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Dudamel Brings Adams and Wang

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Saturday afternoon is not a common time for a concert in Symphony Hall by a major visiting orchestra, but the Boston Celebrity Series had little choice when presenting the Los Angles Philharmonic with its music director Gustavo Dudamel and the starry pianist Yuja Wang playing thee Boston premiere of a new piano concerto by John Adams. The orchestra was on a tour that included several U.S. cities as well as London, but the schedule brought them to Boston in a week when our own orchestra was in town and was performing on all the usual concert dates. So Saturday afternoon at 2 pm it was. The unusual time did not seem to bother potential attendees. The Los Angeles Philharmonic has received such high praise in the last few years, particularly under the baton of the Venezuelan conductor Gustavo Dudamel, audiences didn’t need much persuading. Moreover, when the concert features Yuja Wang in a new concerto composed for her by one of the most significant American composers today, a crush of listeners at Symphony Hall is a foregone conclusion.

Dudamel opened Ginastera’s brilliant Variaciones Concertantes, a great orchestral showpiece in the abstract form of a set of variations, each of which features one or two soloists in the orchestra, making it something of a cousin to Bartók’s Concerto for Orchestra. From the opening poignant cello solo with an accompanying harp figure emphasizing stacked chords, suggesting guitar tuning, throughout, in all its variety, the score suggests the Latin musical world, one that Dudamel has brought frequently into the Los Angeles concerts, far more so than almost any other conductor in the country.

John Adams composed his third piano concerto after he encountered the striking phrase “Must the Devil Have All the Good Tunes?” in a magazine article, though he later learned it had first been uttered by Martin Luther (when he was criticized for using distinctly secular songs as the basis of hymn tunes in the liturgy of his religious movement).

Having seen that title and knowing the story behind it, to say nothing of having heard Yuja Wang’s way with melodic and lyrical music (as well as wildly virtuosic music), I have to say that I was a little surprised not to hear what I would consider actual tunes in the concerto. To be sure Adams filled its three sections (linked in continuous shape, though clearly suggesting a fast-slow-fast concerto pattern) with energy and drive, as one naturally expects from him. The concerto begins with a powerful explosion in the low end of the piano, with Wang suggesting an overpowering force that even dominates the entire orchestra once it enters. Her slight physical form is nonetheless made up of chords of steel, allowing her to dominate the concerto throughout. The thematic elements grow out of short patters of three or four notes in repetition and in rise or fall, with the piano continuing almost without ceasing from beginning to end of the fast and fundamentally very loud opening portion, and then, with a continuing atmosphere of virtuosity, in the much slower central section. The orchestral colors are strikingly varied, much more delicate in the outer parts of the central movement, but—again—with more of a sense of a work being moved forward by its rhythms rather than by a flow of melody, especially any soaring, singing, laughing, or weeping tunes. Nonetheless the concerto emitted an explosive energy in Symphony Hall, and both the work and its exceptional performance brought the audience to a sustained standing ovation, particularly when John Adams appeared to take a bow with Wang and Dudamel.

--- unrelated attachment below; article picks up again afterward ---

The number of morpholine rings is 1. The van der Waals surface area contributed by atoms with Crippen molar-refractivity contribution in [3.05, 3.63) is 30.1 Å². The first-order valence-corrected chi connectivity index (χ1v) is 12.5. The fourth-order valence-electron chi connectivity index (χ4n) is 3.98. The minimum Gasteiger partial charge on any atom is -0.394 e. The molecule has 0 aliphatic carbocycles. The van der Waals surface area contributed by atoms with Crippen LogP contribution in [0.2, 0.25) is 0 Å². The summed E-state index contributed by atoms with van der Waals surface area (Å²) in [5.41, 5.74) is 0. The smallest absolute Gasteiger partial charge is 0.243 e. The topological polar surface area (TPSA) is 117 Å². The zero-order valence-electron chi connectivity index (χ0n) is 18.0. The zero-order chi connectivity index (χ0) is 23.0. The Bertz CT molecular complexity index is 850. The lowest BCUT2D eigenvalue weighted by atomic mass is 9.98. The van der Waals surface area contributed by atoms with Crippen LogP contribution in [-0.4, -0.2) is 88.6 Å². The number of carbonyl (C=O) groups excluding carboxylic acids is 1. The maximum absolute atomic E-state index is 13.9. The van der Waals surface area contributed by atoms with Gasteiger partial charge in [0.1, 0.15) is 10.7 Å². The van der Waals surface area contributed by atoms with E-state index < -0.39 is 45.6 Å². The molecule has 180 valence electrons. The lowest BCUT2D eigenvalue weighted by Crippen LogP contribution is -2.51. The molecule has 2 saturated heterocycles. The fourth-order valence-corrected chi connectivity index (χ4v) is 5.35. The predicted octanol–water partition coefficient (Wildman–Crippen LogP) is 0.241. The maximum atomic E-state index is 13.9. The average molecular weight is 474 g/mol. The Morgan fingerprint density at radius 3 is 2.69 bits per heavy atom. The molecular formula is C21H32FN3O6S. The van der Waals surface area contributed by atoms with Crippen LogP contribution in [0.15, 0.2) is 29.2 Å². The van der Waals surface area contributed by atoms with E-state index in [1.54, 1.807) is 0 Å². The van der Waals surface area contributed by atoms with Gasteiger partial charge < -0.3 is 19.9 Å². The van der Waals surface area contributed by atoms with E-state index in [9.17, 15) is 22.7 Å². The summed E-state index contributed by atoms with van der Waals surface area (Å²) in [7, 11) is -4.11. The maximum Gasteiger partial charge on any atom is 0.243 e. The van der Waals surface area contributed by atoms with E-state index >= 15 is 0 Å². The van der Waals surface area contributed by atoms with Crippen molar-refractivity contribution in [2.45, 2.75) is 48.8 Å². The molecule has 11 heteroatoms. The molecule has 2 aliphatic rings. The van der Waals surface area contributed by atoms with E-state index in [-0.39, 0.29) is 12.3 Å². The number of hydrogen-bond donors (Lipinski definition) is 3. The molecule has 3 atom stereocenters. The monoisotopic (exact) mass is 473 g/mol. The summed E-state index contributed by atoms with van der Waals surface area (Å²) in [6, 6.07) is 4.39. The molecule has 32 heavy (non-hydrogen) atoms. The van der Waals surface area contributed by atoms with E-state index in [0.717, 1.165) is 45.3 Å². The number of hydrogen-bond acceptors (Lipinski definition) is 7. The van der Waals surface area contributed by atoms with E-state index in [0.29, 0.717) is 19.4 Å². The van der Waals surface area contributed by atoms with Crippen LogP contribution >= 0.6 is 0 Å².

The applause continued for some time, and eventually Yuja Wang took her place at the piano again for the first of two encores, a solo piano version—arranged by Wang herself—of one of the the orchestral works that Dudamel has championed from the days when he was a teenage conductor in Venezuela: Danzón No. 2 by Arturo Márquez. The second encore, previously unknown to me, was Toccatina, Op. 36, by Nikolai Kapustin. Both encores continued the virtuosic character of the afternoon, as if to show that Wang never tires.

The concert closed with an extraordinarily vivid performance of what still remains surely the most influential score of the entire 20th century, Stravinsky’s Rite of Spring. The drive, the color, the spectacular ensemble of those virtuosic players and the conductorial shaping of passages—from the delicate folk elements, especially in the woodwinds, to the thunderous pounding of dense sonorities piling up in overlapping ostinatos of strings, brasses, woodwinds and percussion suddenly broken off in breathtaking silences—remain quite breathtaking, though probably in a different sense from the way audiences experienced it at its birth, a century ago.

Thereafter, Dudamel signaled his own encore: a rousing version, in which he conducted the audience’s clapping, of Sousa’s march, The Liberty Bell. The LA Phil’s visit revealed a truly stylish, vigorous and altogether extraordinary ensemble in its prime; I was hardly surprised when John Adams commented to me as he was leaving, “Now you know why I love to live in California.”

Steven Ledbetter is a freelance writer and lecturer on music. He got his BA from Pomona College and PhD from NYU in Musicology. He taught at Dartmouth College in the 1970s, then became program annotator at the Boston Symphony Orchestra from 1979 to 1997.

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